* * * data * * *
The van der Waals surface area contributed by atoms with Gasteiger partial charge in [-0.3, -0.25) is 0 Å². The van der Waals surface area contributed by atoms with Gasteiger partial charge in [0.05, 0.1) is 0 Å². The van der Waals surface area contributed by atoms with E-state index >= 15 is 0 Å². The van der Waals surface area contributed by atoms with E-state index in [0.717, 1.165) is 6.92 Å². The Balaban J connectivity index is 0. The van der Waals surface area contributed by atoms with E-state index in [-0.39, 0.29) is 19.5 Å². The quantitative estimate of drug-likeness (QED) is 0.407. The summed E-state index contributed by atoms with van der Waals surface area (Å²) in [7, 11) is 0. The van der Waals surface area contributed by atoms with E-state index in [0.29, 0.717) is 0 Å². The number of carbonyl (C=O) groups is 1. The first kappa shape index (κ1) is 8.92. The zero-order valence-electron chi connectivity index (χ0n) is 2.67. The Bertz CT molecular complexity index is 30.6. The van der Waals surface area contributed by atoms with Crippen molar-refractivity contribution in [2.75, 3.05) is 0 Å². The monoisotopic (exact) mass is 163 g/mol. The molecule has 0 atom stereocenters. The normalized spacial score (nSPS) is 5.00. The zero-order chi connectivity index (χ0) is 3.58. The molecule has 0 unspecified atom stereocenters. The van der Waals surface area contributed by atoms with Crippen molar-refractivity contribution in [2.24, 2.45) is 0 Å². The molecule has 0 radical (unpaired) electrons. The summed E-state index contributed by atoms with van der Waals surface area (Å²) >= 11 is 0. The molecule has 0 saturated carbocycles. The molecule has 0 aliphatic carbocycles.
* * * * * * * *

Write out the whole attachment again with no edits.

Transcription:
The van der Waals surface area contributed by atoms with Gasteiger partial charge in [-0.3, -0.25) is 0 Å². The van der Waals surface area contributed by atoms with Gasteiger partial charge in [0.05, 0.1) is 0 Å². The van der Waals surface area contributed by atoms with E-state index >= 15 is 0 Å². The van der Waals surface area contributed by atoms with E-state index in [0.717, 1.165) is 6.92 Å². The Balaban J connectivity index is 0. The van der Waals surface area contributed by atoms with E-state index in [-0.39, 0.29) is 19.5 Å². The quantitative estimate of drug-likeness (QED) is 0.407. The summed E-state index contributed by atoms with van der Waals surface area (Å²) in [7, 11) is 0. The van der Waals surface area contributed by atoms with E-state index in [0.29, 0.717) is 0 Å². The number of carbonyl (C=O) groups is 1. The first kappa shape index (κ1) is 8.92. The zero-order valence-electron chi connectivity index (χ0n) is 2.67. The Bertz CT molecular complexity index is 30.6. The van der Waals surface area contributed by atoms with Crippen molar-refractivity contribution in [2.75, 3.05) is 0 Å². The monoisotopic (exact) mass is 163 g/mol. The molecule has 0 atom stereocenters. The normalized spacial score (nSPS) is 5.00. The zero-order chi connectivity index (χ0) is 3.58. The molecule has 0 unspecified atom stereocenters. The van der Waals surface area contributed by atoms with Crippen molar-refractivity contribution in [2.24, 2.45) is 0 Å². The molecule has 0 radical (unpaired) electrons. The summed E-state index contributed by atoms with van der Waals surface area (Å²) >= 11 is 0. The molecule has 0 saturated carbocycles. The molecule has 0 aliphatic carbocycles.